Australian doctors claimed to have identified the second group of semi-identical twins, who share 100% of the mother's DNA, but only part of the father's DNA. (Photo: Getty Images / iStockphoto)

According to an Australian doctor, a boy and a girl were identified as nearly identical twins.

The twins, now four years old, share 100% of their mother's DNA, but only part of their father's DNA, said a peer-reviewed case report published in the New England Journal of Medicine on Thursday.

Identical twins occur when only one egg is fertilized by a single sperm, then splits in half, sharing 100% of both parents' DNA. For fraternal twins, each child develops from a single egg fertilized by his own sperm, each sharing half of his parents' DNA.

"It is likely that the mother's egg was fertilized simultaneously by two of the father's spermatozoa before division," said Nicholas Fisk, Fetal Medicine Specialist and Vice President of Research at the University. of New South Wales, in a statement. Fisk assisted in the case and led the team that took care of the mother and twins during their hospitalization in 2014.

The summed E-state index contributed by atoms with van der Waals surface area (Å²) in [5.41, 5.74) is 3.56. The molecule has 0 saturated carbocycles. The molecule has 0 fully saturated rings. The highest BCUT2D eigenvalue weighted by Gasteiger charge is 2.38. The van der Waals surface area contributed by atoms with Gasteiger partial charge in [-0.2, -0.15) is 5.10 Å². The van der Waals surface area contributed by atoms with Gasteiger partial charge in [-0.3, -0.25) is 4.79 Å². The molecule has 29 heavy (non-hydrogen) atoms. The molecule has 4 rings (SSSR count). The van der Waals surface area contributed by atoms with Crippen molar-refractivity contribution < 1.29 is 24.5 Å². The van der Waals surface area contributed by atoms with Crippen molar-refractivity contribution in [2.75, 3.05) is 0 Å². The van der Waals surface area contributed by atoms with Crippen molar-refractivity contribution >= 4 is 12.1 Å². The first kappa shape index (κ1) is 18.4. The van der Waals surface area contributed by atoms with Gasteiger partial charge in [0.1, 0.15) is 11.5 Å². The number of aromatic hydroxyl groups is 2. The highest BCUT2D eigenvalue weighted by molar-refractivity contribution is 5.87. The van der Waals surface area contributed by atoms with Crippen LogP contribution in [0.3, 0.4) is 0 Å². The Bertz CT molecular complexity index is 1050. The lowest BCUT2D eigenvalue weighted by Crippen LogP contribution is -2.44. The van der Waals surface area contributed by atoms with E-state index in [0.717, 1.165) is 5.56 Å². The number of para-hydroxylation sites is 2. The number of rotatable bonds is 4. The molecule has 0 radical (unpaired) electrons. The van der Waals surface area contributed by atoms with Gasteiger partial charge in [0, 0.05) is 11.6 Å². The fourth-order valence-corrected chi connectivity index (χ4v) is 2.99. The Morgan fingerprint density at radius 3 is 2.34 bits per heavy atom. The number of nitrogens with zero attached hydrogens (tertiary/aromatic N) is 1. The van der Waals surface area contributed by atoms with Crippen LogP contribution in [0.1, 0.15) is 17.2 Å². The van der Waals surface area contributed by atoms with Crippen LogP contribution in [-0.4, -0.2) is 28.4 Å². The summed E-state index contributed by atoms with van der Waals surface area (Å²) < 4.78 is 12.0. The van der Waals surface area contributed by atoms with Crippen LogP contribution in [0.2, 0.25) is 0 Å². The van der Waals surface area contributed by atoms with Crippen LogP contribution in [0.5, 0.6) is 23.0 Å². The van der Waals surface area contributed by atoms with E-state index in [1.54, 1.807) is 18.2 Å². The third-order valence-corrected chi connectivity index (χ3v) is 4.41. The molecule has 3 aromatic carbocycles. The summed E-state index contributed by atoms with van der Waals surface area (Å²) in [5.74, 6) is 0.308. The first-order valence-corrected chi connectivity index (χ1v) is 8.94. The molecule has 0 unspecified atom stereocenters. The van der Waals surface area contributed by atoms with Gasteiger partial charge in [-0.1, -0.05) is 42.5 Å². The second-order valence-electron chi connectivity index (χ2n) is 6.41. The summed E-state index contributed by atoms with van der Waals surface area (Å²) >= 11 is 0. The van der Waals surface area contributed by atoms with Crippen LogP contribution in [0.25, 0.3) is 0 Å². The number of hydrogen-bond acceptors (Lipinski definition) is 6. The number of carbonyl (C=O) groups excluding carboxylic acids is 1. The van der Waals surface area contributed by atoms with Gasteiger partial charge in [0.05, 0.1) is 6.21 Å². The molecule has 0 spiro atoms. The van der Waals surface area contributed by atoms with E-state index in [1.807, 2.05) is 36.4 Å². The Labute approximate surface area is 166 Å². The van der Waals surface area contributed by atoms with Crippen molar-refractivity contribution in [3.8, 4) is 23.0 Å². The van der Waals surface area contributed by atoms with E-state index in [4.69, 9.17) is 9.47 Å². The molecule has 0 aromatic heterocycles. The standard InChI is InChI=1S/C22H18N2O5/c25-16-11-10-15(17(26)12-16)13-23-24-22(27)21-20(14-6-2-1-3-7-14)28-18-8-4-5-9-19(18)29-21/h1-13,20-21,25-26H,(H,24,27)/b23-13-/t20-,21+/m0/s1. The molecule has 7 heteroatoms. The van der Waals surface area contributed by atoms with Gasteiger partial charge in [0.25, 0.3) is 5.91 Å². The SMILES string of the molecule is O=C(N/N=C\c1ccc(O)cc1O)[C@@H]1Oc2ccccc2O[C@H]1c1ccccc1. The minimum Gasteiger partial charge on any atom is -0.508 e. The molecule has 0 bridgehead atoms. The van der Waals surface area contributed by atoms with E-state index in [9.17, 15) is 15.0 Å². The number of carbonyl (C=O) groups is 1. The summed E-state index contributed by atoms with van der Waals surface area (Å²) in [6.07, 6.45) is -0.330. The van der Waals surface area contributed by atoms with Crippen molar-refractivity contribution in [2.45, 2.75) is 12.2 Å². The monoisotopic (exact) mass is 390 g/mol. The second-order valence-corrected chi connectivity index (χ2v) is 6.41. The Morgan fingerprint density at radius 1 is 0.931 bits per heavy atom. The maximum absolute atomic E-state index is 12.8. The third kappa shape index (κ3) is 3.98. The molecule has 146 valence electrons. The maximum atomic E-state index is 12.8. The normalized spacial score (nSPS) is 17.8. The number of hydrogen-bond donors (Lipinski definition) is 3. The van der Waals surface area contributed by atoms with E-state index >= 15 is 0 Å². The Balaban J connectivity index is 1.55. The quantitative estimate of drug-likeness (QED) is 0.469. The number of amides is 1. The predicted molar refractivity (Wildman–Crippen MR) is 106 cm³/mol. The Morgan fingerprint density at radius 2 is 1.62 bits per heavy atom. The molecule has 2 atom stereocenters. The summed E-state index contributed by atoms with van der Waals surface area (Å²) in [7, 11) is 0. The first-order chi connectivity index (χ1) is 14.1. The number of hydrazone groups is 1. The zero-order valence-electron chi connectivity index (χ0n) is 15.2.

Semi-identical or "sesquizygotic" twins were first reported in the United States in 2007.

Australian doctors say that this second series is the first to have been discovered during pregnancy. Fisk said the mother's ultrasound at six weeks indicated that she was expecting identical twins, but a second ultrasound performed at 14 weeks identified them as men and women, which is not possible with identical twins.

Dr. Michael Gabbett, a clinical geneticist at Queensland University of Technology and lead author of the study, said that "sesquizygotic" embryos generally did not survive because the three sets of chromosomes – one of the mother's and two of the father – created when an egg is fertilized by two sperm are often "incompatible with life".

In this case, the egg divided the sets of chromosomes into equal parts and then split. "Some cells contain the chromosomes of the first sperm, while the remaining cells contain chromosomes of the second sperm, so the twins share only a proportion rather than 100% of the same paternal DNA," Gabbett said in a statement.

Follow Brett Molina on Twitter: @ brettmolina23.

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